By David M. Greenwald
Sacramento, CA – In his column for CalMatters, Dan Walters, points out, “The budget projects that California will add, at best, about 100,000 housing units this year, which is scarcely half of the 180,000 units state housing authorities say are needed to meet current demand and reduce the backlog. And that projection did not take into account the current COVID-19 surge.”
One of my concerns is that we have gotten bogged down debating SB 9—which most experts don’t believe will have a huge impact on housing. And even then, it’s not clear that SB 9 will pass.
Walters in his column clearly sees the issue behind SB 9—the reluctance to embrace multi-family housing as a key problem in the housing shortage.
“While many factors affect the housing shortage, the most important is the reluctance of suburban communities to embrace multi-family housing projects, particularly those for low- and moderate-income renters,” Walters writes adding, “Dubbed ‘not-in-my-backyard,’ or NIMBY, it is by no means a recent phenomenon.”
Walters argues: “The state has made multiple attempts to overcome NIMBYism, such as imposing residential zoning quotas on regions and cities. Recent versions contain some penalties for cities that ignore their quotas and the state sued one city, Huntington Beach, for ignoring its quota.”
There is also, he cited, a history of “anti-NIMBY” actions that include the Housing Accountability act that was enacted in 1982 and bars local governments from arbitrarily blocking housing projects that are “consistent with objective local development standards.”
He writes: “Citing the law, pro-housing organizations have been challenging local governments when they reject low- and moderate-income projects and two cases are looming as tests of the law’s efficacy.”
Walters believes whether SB 9 and SB 10 (“would allow local governments to approve up to 10 units of housing on any lot, regardless of current zoning, near transit”) pass or fail “will tell us much about the direction of housing policy as California’s crisis continues.”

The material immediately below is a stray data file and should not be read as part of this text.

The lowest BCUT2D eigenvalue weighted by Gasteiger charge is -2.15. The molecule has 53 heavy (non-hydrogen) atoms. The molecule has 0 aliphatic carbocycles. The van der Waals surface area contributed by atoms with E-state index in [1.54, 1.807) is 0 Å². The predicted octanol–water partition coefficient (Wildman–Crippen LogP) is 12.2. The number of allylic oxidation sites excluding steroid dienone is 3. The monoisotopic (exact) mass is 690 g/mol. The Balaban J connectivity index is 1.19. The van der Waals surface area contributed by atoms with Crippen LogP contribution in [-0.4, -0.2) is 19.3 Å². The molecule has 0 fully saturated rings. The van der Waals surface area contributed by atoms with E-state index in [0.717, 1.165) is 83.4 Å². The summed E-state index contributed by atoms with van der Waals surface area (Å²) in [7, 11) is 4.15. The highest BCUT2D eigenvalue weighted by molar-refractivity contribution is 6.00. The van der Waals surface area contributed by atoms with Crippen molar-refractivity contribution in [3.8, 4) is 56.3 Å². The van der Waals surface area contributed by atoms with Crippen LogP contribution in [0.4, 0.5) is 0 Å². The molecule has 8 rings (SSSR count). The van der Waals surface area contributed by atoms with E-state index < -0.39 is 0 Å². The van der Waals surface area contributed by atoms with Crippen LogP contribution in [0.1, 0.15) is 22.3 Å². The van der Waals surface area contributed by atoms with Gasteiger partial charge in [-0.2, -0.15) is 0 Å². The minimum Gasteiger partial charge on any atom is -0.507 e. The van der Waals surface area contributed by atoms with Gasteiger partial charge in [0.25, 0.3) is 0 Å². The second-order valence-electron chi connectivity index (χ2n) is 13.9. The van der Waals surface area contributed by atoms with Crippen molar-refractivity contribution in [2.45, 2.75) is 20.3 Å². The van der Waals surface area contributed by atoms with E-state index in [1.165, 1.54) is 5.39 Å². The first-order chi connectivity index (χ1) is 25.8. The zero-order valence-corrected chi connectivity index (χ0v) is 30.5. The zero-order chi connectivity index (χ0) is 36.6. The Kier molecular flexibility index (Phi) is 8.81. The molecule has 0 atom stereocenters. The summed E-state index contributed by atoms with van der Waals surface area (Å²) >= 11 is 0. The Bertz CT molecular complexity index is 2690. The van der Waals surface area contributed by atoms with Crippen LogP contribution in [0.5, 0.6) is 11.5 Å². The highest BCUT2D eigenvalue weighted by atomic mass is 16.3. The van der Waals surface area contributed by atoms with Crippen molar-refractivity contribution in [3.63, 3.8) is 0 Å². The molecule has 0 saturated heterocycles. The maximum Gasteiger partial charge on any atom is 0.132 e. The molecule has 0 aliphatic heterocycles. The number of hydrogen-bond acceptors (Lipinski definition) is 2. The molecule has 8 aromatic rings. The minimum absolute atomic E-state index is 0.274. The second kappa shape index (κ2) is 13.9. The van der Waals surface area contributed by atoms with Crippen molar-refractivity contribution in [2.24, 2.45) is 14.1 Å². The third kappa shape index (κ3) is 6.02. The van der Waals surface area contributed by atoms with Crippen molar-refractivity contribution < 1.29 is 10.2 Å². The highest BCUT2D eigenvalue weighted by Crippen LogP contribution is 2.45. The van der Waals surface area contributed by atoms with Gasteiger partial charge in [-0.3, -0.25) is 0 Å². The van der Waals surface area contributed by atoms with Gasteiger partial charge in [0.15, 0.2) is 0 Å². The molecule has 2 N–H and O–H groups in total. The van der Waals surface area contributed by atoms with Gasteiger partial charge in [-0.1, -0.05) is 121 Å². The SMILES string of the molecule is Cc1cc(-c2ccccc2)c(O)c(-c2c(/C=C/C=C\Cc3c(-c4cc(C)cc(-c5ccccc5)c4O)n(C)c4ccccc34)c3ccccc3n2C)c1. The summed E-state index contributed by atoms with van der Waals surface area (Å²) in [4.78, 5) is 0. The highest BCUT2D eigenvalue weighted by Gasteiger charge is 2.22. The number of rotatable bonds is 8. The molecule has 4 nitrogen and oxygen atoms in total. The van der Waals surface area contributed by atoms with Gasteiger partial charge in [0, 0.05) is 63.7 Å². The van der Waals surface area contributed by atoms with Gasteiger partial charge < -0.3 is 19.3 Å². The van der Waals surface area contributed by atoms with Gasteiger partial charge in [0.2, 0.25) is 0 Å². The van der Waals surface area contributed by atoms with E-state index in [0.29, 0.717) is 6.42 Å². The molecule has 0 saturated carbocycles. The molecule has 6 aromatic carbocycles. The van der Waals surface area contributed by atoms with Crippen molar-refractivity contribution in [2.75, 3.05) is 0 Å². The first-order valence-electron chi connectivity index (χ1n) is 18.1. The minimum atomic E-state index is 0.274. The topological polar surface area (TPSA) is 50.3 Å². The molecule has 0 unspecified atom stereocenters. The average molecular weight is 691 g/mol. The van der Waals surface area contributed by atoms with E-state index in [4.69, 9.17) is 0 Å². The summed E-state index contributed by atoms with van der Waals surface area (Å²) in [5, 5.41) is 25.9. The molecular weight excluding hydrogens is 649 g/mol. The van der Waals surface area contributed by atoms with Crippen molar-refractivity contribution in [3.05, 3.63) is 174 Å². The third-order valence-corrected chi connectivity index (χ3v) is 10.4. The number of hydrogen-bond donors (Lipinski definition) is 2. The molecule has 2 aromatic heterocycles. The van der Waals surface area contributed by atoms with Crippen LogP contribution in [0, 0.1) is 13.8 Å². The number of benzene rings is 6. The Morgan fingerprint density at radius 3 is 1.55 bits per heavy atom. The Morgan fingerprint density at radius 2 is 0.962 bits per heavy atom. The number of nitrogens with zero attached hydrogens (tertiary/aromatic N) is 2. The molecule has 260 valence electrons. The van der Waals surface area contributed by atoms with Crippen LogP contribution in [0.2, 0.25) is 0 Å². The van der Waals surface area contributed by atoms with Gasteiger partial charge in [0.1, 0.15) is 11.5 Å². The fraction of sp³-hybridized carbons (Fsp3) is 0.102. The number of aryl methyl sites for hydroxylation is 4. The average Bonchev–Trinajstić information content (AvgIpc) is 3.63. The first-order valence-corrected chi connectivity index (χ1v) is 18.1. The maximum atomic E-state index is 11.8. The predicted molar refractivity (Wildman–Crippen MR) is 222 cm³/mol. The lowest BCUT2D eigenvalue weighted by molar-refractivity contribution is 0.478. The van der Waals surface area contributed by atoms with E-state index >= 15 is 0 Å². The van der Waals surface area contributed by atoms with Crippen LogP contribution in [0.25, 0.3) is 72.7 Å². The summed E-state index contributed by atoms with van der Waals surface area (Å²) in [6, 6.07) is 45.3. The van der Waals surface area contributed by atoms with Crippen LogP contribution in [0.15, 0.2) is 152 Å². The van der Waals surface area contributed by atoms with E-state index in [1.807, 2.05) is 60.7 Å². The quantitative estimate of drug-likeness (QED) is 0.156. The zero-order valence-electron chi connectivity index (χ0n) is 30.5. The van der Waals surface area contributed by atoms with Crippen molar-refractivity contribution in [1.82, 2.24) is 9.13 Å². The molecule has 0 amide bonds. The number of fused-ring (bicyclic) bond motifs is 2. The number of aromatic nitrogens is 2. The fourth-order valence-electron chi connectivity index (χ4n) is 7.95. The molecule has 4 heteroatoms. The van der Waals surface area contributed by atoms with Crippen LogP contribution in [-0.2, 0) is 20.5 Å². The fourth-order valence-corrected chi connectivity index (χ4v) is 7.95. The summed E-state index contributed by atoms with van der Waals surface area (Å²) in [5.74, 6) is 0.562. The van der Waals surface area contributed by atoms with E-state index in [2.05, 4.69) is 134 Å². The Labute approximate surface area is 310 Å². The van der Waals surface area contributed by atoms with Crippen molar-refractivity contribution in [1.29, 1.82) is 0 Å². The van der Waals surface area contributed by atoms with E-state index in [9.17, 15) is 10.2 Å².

Maybe, but after reading the studies on SB 9 for example, I have come to the position that those who fear SB 9 have nothing to fear and those who support it will end up looking at other solutions as soon as next year.
The big problem here is that we are using a lot of capital to fight a peripheral battle. If the projections are correct, SB 9 won’t add even 180,000 units total, let alone per year.
What are the barriers? Local land use is probably one huge barrier. But so too is the high cost of construction. In fact when we look at one of the big pitfalls of SB 9, housing costs for construction factors heavily into it. It is simply not cost-effective to demolish single-family homes and built duplexes or four-plexes.
We see this problem in Davis as well. But there seem to be two roads to affordability—one is through subsidized housing and the other is through affordability by design. That means more duplexes and multi-family homes and fewer single-family homes on the periphery of towns.
This is the point the LA Times made in an editorial.
“For decades now, California leaders have been stuck in a low-density, single-family, not-in-my-backyard 20th century mindset,” they write. “The result is a deep housing shortage that is driving more Californians into poverty, worsening inequality and hurting economic opportunity.”
Indeed, they argue: “The staggering cost of buying or renting a home in California takes a terrible toll. Rents have risen faster than incomes, and 1 in 3 households statewide now spend more than half their income on rent, leaving many families one rent increase or one missed paycheck away from losing their homes. When residents cannot afford to live near jobs, they often move to far-flung suburbs and commute hours each day, worsening traffic congestion and air pollution.”
They believe, like Walters: “The heart of the problem is this: California has failed to build enough housing to keep up with population growth and demand.”
They see the problem as “when more than two-thirds of residential land in California is zoned for single-family homes, it becomes difficult and expensive to add housing.”
Like Walters, they see “SB 9 is also the next step in continuing to legalize a style of construction that used to be quite common, with single-family homes next to duplex, triplex and fourplex apartment buildings. That mix of housing was only later prohibited by single-family zoning.”
That is the current line of debate, but put me in the camp of looking for the next legislative fix.